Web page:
It has been a busy year here at ROC Animal School! Here’s what we’ve been up to over the last several months.
This year, we worked closely with our friends at Impact Earth and tabled at both the Pittsford and Lakeside Farmers Markets. Each month, we would showcase a different theme regarding local wildlife, typically using a different talking mascot character to front each one.
In June, we talked about Backyard Wildlife with our mascot, Swift the Red Fox as the expert on the subject. It generated a lot of discussion about wildlife found across New York state and some of the issues they face and ways to help them.
In July, it was Ask Howler Wolf month. I suited up as our friendly wolf and would answer any questions the public had about wildlife. If anyone managed to stump me, I would then research their inquiries and answer them through a video post on our Facebook page, as part of our ongoing “Ask Howler Wolf” series. Only two people stumped the wolf!
In August, it was Curious about Coyotes month with Dakota Coyote. It proved to be a perfect time to cover that topic as our local coyote population had grown quite large with numerous sightings popping up in urban areas. There were a lot of questions from passersby and we were very happy to help folks with their concerns.
September was Lend a Wing with Skye the Bald Eagle. The focus here was to cover what species of birds of prey could be found in our area, the issues they faced and the current science behind these birds. There was a lot of buzz around this subject as numerous sightings of black vultures, a bird more commonly found in the southern United States, were being documented across the county and further east.
We rounded out our season at the market by talking about Creatures of the Night, showcasing local nocturnal animals. We debuted our owl character, Oslo, and our marble fox mascot, Thor. Both were big hits!
Programs, Expos and Festivals:
We enjoyed getting out and about this year! We made appearances at both the Mendon Ponds and Irondequoit WinterFests, the East Rochester Public Library, the Eastside Resource Center at the Penfield YMCA, the 2018 Rochester March for Science and Expo, Working Like a Dog event at the Genesee Country Village & Museum, Bird of Prey Days at Braddock Bay, the Rochester Museum and Science Center, various day cares and day schools and many other places.
A PAWSitive Impact:
In October, we started to work more with our friends at Impact Earth. We created some educational programs focused on a zero waste initiative, the impact of pollution on wildlife and society and a stronger focus on school zero waste programs. We employed the use of some of our mascots as well, bringing a “wild animal” to talk first hand about the impact of trash on their daily lives. This has been quite exciting for students and we can’t wait to do more come 2019!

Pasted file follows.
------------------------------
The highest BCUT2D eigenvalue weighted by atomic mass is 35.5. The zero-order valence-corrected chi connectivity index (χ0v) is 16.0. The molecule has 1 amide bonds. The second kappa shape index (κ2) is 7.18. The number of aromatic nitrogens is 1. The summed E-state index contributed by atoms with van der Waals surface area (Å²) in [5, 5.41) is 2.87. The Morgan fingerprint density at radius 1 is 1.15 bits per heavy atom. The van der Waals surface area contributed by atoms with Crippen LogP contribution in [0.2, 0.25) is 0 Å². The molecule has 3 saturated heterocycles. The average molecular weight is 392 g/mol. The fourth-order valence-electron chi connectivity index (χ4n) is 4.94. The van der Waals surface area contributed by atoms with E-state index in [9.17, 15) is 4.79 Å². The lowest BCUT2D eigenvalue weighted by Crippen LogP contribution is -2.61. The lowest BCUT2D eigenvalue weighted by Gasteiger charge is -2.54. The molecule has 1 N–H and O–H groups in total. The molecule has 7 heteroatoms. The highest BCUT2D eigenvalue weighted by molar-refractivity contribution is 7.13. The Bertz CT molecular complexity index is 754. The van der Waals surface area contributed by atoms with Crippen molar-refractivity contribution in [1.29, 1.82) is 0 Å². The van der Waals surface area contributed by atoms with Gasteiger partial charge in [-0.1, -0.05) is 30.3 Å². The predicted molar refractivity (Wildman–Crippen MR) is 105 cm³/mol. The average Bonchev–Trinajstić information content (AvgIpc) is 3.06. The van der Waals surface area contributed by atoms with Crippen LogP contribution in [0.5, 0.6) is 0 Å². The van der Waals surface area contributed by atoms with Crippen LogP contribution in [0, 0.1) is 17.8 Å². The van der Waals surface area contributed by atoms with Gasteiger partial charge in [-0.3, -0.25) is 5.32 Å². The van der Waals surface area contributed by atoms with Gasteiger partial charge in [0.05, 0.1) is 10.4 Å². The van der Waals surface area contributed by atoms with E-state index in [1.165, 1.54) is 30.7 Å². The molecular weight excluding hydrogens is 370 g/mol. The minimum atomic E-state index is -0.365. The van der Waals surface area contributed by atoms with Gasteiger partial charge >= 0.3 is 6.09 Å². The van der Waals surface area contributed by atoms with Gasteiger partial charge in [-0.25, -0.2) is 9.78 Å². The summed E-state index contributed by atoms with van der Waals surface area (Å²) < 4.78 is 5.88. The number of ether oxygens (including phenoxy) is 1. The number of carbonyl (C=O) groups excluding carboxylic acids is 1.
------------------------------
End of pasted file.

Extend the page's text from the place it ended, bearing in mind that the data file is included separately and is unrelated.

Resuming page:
Wildlife and Science:
I have been trying to keep current on scientific studies on wildlife and ecosystems. This is so our program content will remain up to date but also to spread knowledge and awareness of what’s going on in the environment. There have been some new discoveries with wolves regarding genetics, new and rediscovered species and the wolf’s impact on the spread of diseases that harm ungulate species. It has been a very fascinating year!
The new year is right around the corner! We have a lot of things to look forward to and we will keep all you posted as things develop! Of course, you can always book us for programs and events by contacting us at email@example.com
The spring and summer of 2018 will be a very productive period for us here at ROC Animal School. After a successful February, we are eager to keep the momentum going! Here’s what we’re up to!
New Programs in Development
We’ve been hard at work creating new educational content. Obviously, our goal is to spread knowledge and to be as involved in the community as possible. While some programs are ready to launch (see below), we have some others in the works that will be ready to go later this year. Currently in development are initiatives to educate people on wildlife native to our area (county and statewide), a program on being a pet parent/domestic animals, an in depth program on local nocturnal animals, as well as new bird of prey programs.
New Programs Launching
We are adding to our list of available programs! Here’s what’s ready to go!
Curious about “Coywolves?” – The Eastern Coyote: This program will be hosted by our talking coyote mascot, Dakota, and will focus on the amazing eastern coyote, sometimes referred to as the coywolf. This animal is has a mixture of coyote, wolf and dog DNA which makes it quite an adaptable creature with the ability to call both the countryside and urban areas home. Are you curious about coywolves?
Coyote Class: Coyotes are often dubbed the song dog because of their dynamic range of vocalizations. This incredible canine is one of the most adaptable animals of all time, expanding its range across much of North America and making itself right at home in cities as well as the wilderness. Do you have what it takes to live as a coyote? Our mascot, Dakota Coyote will get everyone howling along!